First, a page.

Mealtime With Others Appears to Decrease Stress
Most of us have probably heard it at some point: it’s good for families to eat meals together. But a new report from the American Heart Association takes that advice one step further, saying that regular mealtimes with others could be a simple solution to manage chronic stress—something that can increase our risk of heart disease and stroke.
The Survey Results
In September 2022, Wakefield Research surveyed 1,000 adults in the United States for the American Heart Association’s Healthy for Good movement. The results showed that:
• 84% wish they could share a meal more often with loved ones
• 67% say sharing a meal reminds them of the importance of connecting with other people
• 54% say sharing a meal reminds them to slow down and take a break
• 59% say they are more likely to make healthier food choices when eating with other people
• 65% say they are at least “somewhat stressed”
• 27% say they are “extremely or very stressed”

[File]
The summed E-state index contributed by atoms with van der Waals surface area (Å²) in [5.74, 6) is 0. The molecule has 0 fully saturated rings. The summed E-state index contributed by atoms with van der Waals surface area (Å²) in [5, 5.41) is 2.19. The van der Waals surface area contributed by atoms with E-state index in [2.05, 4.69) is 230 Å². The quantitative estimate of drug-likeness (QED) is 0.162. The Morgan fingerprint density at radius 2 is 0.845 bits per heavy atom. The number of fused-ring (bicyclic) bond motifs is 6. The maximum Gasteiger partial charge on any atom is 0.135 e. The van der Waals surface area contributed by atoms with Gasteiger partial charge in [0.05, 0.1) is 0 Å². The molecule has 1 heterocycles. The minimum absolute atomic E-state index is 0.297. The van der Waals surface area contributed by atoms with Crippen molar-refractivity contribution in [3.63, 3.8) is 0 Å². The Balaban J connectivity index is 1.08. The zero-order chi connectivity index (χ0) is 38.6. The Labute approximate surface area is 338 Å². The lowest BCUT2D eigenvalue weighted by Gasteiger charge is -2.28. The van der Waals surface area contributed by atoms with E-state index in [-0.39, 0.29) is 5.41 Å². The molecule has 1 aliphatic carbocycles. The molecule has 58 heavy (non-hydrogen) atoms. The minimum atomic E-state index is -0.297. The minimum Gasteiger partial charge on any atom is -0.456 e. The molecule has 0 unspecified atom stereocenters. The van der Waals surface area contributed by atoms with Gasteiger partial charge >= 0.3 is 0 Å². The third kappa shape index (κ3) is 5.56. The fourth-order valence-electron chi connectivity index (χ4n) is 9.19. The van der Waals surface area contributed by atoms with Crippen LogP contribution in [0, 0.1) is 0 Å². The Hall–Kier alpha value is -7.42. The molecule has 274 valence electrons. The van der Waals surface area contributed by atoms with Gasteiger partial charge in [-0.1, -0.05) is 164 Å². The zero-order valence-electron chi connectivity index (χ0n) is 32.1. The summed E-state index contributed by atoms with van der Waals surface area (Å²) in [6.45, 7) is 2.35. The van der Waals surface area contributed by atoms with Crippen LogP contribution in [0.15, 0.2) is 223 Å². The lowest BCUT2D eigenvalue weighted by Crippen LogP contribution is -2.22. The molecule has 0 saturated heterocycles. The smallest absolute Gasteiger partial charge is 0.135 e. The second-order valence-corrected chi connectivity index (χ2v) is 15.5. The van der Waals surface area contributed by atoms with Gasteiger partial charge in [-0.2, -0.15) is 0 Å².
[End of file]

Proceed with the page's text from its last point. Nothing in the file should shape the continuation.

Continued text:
• 69% of working adult surveyed said they would feel less stressed at work if they had more time to take a break and share a meal with a co-worker
• Nearly all parents surveyed said they had lower levels of stress among their family when they regularly connected over a meal.
“Sharing meals with others is a great way to reduce stress, boost self-esteem, and improve social connection, particularly for kids” says Associate Director of Preventative Cardiology at Johns Hopkins Dr. Erin Michos. “Chronic, constant stress can also increase your lifetime risk of heart disease and stroke, so it is important for people to find ways to reduce and manage stress as much as possible, as soon as possible.” Michos is also a co-author of the American Heart Association’ statement on Psychological Health, Well-being, and the Mind-Heart-Body Connection.
For recipe ideas and conversation starters, visit www.heart.org/together.
Wendy Burt-Thomas writes about the brain, mental health and parenting.
Check out the original research: